Former Kilkenny footballer Michael Mahony has slammed Tommy Carr’s comments about the state of the game in the county.
The former Dublin, Cavan and Roscommon manager has been heavily critical of the county board since the U21s’ emphatic 50-point Leinster SFC defeat to Louth and the seniors’ ongoing woes in Division 4.
However, Mahony, who retired from the panel last year, said Carr should look at what happened when he was in charge of Cavan before casting aspersions elsewhere.
“There’s been coverage of Kilkenny’s treatment of football yet nothing about the plight of hurling in other counties because it’s happening in so many counties,” said Mahony.
“Draw a line between Galway and Dublin and you have almost complete disregard for hurling above it.
“One thing that really annoyed me was when Tommy Carr went on radio and talked about the ‘disgraceful’ treatment of Kilkenny football.
“In his reign as manager of Cavan, they pulled out of the hurling league altogether.
“Someone can say something about the treatment of football in Kilkenny and yet the same things have happened to hurling in the county he was involved in was over the top.”
After four years playing senior league and junior provincial football with Kilkenny, Mahony left the panel at the end of last season.
Setting up his own chiropractor business put new constraints on him but part of his reasoning for exiting was also how disheartened he got at the manner of defeats, while he also felt his club hurling with intermediate outfit Thomastown was negated by his football commitments.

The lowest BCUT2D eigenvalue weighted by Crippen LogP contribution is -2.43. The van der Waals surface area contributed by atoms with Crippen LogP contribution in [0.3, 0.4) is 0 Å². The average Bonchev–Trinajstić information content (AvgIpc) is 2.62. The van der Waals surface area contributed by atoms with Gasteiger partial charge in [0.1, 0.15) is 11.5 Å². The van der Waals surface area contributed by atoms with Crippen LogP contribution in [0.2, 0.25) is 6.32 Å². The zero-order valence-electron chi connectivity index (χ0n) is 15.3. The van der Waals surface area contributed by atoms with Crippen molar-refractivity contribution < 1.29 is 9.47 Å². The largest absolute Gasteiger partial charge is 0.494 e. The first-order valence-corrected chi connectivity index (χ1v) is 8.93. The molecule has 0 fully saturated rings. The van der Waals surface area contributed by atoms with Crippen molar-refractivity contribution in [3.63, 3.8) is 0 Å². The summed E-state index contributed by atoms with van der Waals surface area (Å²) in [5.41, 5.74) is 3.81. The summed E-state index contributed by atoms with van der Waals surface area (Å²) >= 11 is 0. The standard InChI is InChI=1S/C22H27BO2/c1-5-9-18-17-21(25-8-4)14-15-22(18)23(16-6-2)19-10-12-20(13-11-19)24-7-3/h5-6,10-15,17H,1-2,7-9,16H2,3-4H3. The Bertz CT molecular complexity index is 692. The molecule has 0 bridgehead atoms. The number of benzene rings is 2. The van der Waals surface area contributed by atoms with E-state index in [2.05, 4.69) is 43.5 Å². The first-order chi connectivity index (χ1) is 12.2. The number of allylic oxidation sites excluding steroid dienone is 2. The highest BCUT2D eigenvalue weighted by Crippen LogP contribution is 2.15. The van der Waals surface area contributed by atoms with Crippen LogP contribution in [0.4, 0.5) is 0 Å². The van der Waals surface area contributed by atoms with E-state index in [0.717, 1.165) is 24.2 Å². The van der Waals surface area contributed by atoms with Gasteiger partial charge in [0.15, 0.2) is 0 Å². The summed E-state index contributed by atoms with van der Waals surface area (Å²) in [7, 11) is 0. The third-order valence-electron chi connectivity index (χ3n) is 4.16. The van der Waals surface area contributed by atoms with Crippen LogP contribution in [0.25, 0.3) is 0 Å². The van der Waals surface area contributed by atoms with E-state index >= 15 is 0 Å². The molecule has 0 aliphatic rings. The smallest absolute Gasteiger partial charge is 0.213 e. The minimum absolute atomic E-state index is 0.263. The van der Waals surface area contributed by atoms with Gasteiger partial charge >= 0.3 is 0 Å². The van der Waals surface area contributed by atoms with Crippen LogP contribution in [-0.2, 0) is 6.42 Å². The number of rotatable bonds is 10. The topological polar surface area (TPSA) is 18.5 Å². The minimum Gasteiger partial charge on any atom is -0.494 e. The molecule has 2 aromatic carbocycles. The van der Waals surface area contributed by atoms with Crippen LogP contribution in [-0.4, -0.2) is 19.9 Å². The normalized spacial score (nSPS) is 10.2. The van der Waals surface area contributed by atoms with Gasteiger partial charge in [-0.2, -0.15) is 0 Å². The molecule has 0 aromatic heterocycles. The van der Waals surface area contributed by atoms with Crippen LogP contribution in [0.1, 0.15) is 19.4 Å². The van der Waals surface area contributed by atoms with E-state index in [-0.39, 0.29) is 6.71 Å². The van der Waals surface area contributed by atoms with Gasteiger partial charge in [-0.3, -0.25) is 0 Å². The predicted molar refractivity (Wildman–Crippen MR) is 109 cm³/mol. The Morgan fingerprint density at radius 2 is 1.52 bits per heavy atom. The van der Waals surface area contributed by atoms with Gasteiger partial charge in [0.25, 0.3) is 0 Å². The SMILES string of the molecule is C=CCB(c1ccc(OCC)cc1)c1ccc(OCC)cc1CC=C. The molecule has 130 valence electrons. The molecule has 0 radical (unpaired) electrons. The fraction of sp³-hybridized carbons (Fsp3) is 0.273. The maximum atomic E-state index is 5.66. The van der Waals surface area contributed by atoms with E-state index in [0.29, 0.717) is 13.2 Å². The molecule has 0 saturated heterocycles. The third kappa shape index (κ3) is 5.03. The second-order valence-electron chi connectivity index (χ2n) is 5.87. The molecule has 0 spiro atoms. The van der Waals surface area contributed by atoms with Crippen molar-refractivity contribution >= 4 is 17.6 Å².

Club hurling, he says, is the prime reason why so many have left the football panel since they re-entered the Allianz League in 2008.
He believes the breaking up of that team was the beginning of Kilkenny’s demise.
“If you had kept that team together for two or three years, I’m pretty confident it would have led to improvement.
“If any team loses 20 or 25 lads from a panel of 30 within the space of four years it really does damage things.
“A lot of those players were from senior hurling clubs. The best hurlers tend to be the best footballers.
“I know being part of the football panel was affecting my club hurling so I can only imagine what it was like for the senior hurlers who were trying to make senior club hurling teams and trying to play football as well.
“There are really good footballers here, it’s just the emphasis is so much on hurling. I would find it hard to be from a senior hurling club and go and play football for the county because it’s a hard slog to get into a senior club hurling team.
“People will say ‘Kilkenny don’t train’ or ‘there’s no commitment’ but the commitment to Kilkenny is savage. You are training twice a week and playing at the weekends.
“It is a big commitment so when you’re not getting results lads will obviously put more focus on club hurling.
“We needed to get better quality players in there but it just wasn’t coming. The hurling took precedence.
“Say the James Stephens or Ballyhale hurling teams, those lads are going to do that because they’re playing in front of 8,000 or 9,000 people on club hurling final day with a chance to win Leinster and All-Ireland titles.
“There’s that and then possibly making the Kilkenny intermediate hurling team. You can’t blame any of the lads for putting their focus on hurling because that’s where the most rewards are. You’re winning games.”
Mahony hasn’t a bad word to say about the support from the county board during his time playing. “There were meals after training and always proper training facilities, gear and everything like that.”
He doesn’t know what officials can do to arrest the embarrassing results, however.
“If they’re interested in getting the football going, they need to put in an alternative before they pull out,” argued Mahony. “The junior league is the kind of level they’re at. Losing to Fermanagh like that can’t be good but there has to be something else put in place before anything is done if they’re to improve the standard.”
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